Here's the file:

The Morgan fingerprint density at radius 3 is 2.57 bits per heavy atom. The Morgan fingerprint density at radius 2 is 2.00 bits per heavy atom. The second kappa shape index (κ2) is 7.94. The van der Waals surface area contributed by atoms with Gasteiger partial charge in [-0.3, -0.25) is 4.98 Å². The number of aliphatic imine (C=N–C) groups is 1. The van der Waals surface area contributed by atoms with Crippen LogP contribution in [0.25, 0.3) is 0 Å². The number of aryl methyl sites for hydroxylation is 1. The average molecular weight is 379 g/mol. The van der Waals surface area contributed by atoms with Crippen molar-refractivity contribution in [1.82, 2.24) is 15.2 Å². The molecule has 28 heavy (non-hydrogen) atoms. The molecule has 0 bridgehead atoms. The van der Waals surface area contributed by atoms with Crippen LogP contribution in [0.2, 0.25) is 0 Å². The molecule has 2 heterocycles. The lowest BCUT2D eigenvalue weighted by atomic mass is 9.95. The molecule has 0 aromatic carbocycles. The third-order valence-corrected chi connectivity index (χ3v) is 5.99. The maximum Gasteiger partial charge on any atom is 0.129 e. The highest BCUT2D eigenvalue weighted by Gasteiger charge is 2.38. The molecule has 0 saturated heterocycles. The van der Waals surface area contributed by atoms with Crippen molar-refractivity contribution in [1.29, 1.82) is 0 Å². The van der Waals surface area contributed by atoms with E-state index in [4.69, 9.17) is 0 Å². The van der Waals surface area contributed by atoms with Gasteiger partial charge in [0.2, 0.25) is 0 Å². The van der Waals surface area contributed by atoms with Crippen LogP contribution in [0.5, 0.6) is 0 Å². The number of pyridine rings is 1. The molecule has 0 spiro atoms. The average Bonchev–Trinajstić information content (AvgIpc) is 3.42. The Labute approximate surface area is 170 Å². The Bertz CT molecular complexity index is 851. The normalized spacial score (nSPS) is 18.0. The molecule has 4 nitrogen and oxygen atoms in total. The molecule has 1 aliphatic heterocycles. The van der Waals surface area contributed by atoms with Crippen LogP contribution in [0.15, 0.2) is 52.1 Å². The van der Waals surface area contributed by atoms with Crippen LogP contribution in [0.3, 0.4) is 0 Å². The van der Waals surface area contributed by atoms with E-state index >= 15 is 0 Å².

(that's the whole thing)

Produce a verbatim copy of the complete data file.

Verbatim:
The Morgan fingerprint density at radius 3 is 2.57 bits per heavy atom. The Morgan fingerprint density at radius 2 is 2.00 bits per heavy atom. The second kappa shape index (κ2) is 7.94. The van der Waals surface area contributed by atoms with Gasteiger partial charge in [-0.3, -0.25) is 4.98 Å². The number of aliphatic imine (C=N–C) groups is 1. The van der Waals surface area contributed by atoms with Crippen LogP contribution in [0.25, 0.3) is 0 Å². The number of aryl methyl sites for hydroxylation is 1. The average molecular weight is 379 g/mol. The van der Waals surface area contributed by atoms with Crippen molar-refractivity contribution in [1.82, 2.24) is 15.2 Å². The molecule has 28 heavy (non-hydrogen) atoms. The molecule has 0 bridgehead atoms. The van der Waals surface area contributed by atoms with Crippen LogP contribution in [0.2, 0.25) is 0 Å². The molecule has 2 heterocycles. The lowest BCUT2D eigenvalue weighted by atomic mass is 9.95. The molecule has 0 aromatic carbocycles. The third-order valence-corrected chi connectivity index (χ3v) is 5.99. The maximum Gasteiger partial charge on any atom is 0.129 e. The highest BCUT2D eigenvalue weighted by Gasteiger charge is 2.38. The molecule has 0 saturated heterocycles. The van der Waals surface area contributed by atoms with Crippen molar-refractivity contribution in [1.29, 1.82) is 0 Å². The van der Waals surface area contributed by atoms with E-state index in [4.69, 9.17) is 0 Å². The van der Waals surface area contributed by atoms with Gasteiger partial charge in [0.2, 0.25) is 0 Å². The van der Waals surface area contributed by atoms with Crippen LogP contribution in [0.5, 0.6) is 0 Å². The number of pyridine rings is 1. The molecule has 0 spiro atoms. The average Bonchev–Trinajstić information content (AvgIpc) is 3.42. The Labute approximate surface area is 170 Å². The Bertz CT molecular complexity index is 851. The normalized spacial score (nSPS) is 18.0. The molecule has 4 nitrogen and oxygen atoms in total. The molecule has 1 aliphatic heterocycles. The van der Waals surface area contributed by atoms with Crippen LogP contribution in [0.15, 0.2) is 52.1 Å². The van der Waals surface area contributed by atoms with Crippen LogP contribution in [0.3, 0.4) is 0 Å². The van der Waals surface area contributed by atoms with E-state index >= 15 is 0 Å².